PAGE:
Study Finds Common Surgical Antiseptic May Help Stop Mesothelioma Spread, According to Surviving Mesothelioma

Italian researchers say the antiseptic povidone-iodine (PVP-I) – also known as Betadine – has cancer-fighting properties that could help prevent regrowth of mesothelioma after surgery.

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Eventually, all of the mesothelioma cells tested were killed by the PVP-I.

Raleigh, NC (PRWEB) January 10, 2014

A study published in the European Journal of Cardiothoracic Surgery and detailed by Surviving Mesothelioma finds that PVP-I (Betadine), the antiseptic used by surgeons to scrub their hands and to clean patients' skin prior to surgery, may have another use in the treatment of cancers like mesothelioma.

PVP-I is a stable chemical complex of povidone and elemental iodine. Since it was first sold in 1955, it has become the most popular topical iodine antiseptic. In addition to infection-fighting properties, PVP-I also has antineoplastic, or growth-preventing properties, making it potentially valuable as a way to help keep cancer from growing back after surgery.

To see if PVP-I could be a useful addition to surgical treatment of mesothelioma and to determine how much PVP-I is needed to suppress mesothelioma cells, researchers in Italy tested the solution on four different cell lines. The different mesothelioma cells were incubated in the lab in varying concentrations of PVP-I for 5, 10, 30, and 60 minutes and for 24 hours. After each incubation period, cells were tested for viability. For dead cells, the mechanism of death was evaluated.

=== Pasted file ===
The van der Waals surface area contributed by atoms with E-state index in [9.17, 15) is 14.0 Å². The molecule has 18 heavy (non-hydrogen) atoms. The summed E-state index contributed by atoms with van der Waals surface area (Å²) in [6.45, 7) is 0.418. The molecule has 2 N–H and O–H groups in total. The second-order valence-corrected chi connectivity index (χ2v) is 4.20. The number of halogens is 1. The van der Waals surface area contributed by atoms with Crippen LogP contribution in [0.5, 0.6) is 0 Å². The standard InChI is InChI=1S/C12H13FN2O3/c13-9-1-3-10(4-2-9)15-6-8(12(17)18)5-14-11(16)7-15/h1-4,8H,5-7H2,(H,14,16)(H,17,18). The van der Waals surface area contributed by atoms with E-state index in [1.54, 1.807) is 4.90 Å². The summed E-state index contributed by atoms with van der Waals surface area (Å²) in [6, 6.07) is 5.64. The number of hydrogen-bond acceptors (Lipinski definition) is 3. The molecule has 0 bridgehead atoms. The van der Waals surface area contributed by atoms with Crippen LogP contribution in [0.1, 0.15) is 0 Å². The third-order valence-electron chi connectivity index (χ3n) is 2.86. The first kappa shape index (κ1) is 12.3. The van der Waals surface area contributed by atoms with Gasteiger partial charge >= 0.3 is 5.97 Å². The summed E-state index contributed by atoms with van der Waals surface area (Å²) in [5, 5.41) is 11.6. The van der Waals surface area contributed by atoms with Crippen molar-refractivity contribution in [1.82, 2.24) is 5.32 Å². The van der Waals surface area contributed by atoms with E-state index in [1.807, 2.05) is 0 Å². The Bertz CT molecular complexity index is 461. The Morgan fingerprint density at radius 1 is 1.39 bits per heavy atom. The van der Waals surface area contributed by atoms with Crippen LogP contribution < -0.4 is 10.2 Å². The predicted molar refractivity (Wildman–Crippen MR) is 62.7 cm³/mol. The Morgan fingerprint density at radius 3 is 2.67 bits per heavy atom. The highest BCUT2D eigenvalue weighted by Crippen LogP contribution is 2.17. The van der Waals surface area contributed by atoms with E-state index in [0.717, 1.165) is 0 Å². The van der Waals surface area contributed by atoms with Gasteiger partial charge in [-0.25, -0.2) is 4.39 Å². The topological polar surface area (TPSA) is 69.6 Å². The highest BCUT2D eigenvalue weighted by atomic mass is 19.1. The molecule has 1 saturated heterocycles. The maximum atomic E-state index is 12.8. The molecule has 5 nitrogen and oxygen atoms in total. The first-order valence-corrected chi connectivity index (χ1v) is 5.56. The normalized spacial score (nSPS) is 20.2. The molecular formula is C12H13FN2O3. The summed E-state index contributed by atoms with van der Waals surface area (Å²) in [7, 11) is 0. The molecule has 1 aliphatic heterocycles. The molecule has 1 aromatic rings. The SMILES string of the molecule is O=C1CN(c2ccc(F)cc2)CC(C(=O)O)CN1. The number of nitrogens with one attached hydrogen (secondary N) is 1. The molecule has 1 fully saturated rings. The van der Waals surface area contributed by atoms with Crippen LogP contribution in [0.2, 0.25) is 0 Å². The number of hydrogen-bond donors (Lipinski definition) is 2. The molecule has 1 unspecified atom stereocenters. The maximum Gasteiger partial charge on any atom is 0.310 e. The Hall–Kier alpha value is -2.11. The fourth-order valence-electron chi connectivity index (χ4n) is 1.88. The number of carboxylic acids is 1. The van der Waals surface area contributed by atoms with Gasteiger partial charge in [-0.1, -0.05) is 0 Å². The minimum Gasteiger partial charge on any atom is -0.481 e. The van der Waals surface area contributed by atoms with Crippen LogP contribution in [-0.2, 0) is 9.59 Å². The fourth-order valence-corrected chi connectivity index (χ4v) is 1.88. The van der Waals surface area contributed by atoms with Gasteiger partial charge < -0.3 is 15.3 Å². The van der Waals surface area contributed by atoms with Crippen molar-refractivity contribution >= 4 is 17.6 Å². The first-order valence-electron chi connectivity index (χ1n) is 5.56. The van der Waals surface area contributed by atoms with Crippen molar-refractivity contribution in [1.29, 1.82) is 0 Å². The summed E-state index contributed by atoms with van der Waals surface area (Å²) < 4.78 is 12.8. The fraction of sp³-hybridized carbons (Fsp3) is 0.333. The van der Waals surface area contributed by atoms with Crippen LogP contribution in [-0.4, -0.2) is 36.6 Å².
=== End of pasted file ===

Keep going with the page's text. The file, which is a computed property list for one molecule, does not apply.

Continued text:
The team found that that the antiproliferative properties of PVP-I varied widely between mesothelioma cell lines and were highly dependent on how much PVP-I was used and for how long. While a .1% concentration of PVP-I destroyed most of the cells in three of the mesothelioma cell lines in 10 minutes, the same concentration had no significant effect on the fourth cell line tested, which could only be suppressed with a higher concentration. Eventually, all of the mesothelioma cells tested were killed by the PVP-I.

The authors conclude that rinsing a patient’s open body cavity with PVP-I after mesothelioma surgery might be a cost-effective and simple way to keep the cancer from regrowing and spreading. They write, “If confirmed by larger studies, our findings suggest that the intrapleural irrigation with PVP-I in patients with epithelial or biphasic mesothelioma undergoing cytoreductive surgery might be applied in thoracic surgery practice to prevent neoplastic cell growth.”

The original article appears in the European Journal of Cardiothoracic Surgery. (Fiorelli, A, et al, “Antineoplastic activity of povidone-iodine on different mesothelioma cell lines: results in vitro study”, January 6, 2014, European Journal of Cardiothoracic Surgery, Epub ahead of print, http://www.ncbi.nlm.nih.gov/pubmed/24394552)

For nearly ten years, Surviving Mesothelioma has brought readers the most important and ground-breaking news on the causes, diagnosis and treatment of mesothelioma. All Surviving Mesothelioma news is gathered and reported directly from the peer-reviewed medical literature. Written for patients and their loved ones, Surviving Mesothelioma news helps families make more informed decisions.


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